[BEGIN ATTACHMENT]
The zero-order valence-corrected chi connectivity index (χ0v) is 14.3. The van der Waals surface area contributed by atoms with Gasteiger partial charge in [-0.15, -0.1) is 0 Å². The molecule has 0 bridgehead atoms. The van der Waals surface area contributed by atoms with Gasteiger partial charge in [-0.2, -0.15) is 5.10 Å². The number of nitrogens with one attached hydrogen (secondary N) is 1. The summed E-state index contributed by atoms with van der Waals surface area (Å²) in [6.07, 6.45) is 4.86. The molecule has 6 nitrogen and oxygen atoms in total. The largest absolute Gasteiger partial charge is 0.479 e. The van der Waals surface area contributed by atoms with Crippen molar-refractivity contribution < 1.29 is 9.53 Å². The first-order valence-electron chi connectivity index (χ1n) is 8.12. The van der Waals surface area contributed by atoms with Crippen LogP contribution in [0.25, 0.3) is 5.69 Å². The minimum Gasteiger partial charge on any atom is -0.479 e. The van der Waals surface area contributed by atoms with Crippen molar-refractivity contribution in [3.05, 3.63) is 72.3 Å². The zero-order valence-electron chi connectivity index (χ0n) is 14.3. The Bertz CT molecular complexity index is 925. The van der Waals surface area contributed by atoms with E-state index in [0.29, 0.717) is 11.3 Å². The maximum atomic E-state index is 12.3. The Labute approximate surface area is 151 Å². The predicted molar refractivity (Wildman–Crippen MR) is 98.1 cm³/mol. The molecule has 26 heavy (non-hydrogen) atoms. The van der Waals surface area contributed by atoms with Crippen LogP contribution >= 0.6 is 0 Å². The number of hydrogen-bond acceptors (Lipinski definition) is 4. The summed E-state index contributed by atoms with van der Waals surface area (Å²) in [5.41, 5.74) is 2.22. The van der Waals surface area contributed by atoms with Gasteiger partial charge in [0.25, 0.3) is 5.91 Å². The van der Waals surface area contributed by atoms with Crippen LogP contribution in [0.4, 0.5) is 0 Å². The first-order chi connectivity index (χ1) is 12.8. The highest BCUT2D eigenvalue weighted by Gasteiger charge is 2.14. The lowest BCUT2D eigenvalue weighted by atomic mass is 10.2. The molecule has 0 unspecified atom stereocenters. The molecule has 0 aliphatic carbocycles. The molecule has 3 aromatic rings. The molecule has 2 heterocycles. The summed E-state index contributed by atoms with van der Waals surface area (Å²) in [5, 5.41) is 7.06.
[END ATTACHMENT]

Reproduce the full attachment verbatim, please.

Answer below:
The zero-order valence-corrected chi connectivity index (χ0v) is 14.3. The van der Waals surface area contributed by atoms with Gasteiger partial charge in [-0.15, -0.1) is 0 Å². The molecule has 0 bridgehead atoms. The van der Waals surface area contributed by atoms with Gasteiger partial charge in [-0.2, -0.15) is 5.10 Å². The number of nitrogens with one attached hydrogen (secondary N) is 1. The summed E-state index contributed by atoms with van der Waals surface area (Å²) in [6.07, 6.45) is 4.86. The molecule has 6 nitrogen and oxygen atoms in total. The largest absolute Gasteiger partial charge is 0.479 e. The van der Waals surface area contributed by atoms with Crippen molar-refractivity contribution < 1.29 is 9.53 Å². The first-order valence-electron chi connectivity index (χ1n) is 8.12. The van der Waals surface area contributed by atoms with Crippen LogP contribution in [0.25, 0.3) is 5.69 Å². The minimum Gasteiger partial charge on any atom is -0.479 e. The van der Waals surface area contributed by atoms with Crippen molar-refractivity contribution in [3.05, 3.63) is 72.3 Å². The zero-order valence-electron chi connectivity index (χ0n) is 14.3. The Bertz CT molecular complexity index is 925. The van der Waals surface area contributed by atoms with E-state index in [0.29, 0.717) is 11.3 Å². The maximum atomic E-state index is 12.3. The Labute approximate surface area is 151 Å². The predicted molar refractivity (Wildman–Crippen MR) is 98.1 cm³/mol. The molecule has 26 heavy (non-hydrogen) atoms. The van der Waals surface area contributed by atoms with Crippen LogP contribution >= 0.6 is 0 Å². The number of hydrogen-bond acceptors (Lipinski definition) is 4. The summed E-state index contributed by atoms with van der Waals surface area (Å²) in [5.41, 5.74) is 2.22. The van der Waals surface area contributed by atoms with Gasteiger partial charge in [0.25, 0.3) is 5.91 Å². The van der Waals surface area contributed by atoms with Crippen LogP contribution in [0.4, 0.5) is 0 Å². The first-order chi connectivity index (χ1) is 12.8. The highest BCUT2D eigenvalue weighted by Gasteiger charge is 2.14. The lowest BCUT2D eigenvalue weighted by atomic mass is 10.2. The molecule has 0 unspecified atom stereocenters. The molecule has 0 aliphatic carbocycles. The molecule has 3 aromatic rings. The molecule has 2 heterocycles. The summed E-state index contributed by atoms with van der Waals surface area (Å²) in [5, 5.41) is 7.06.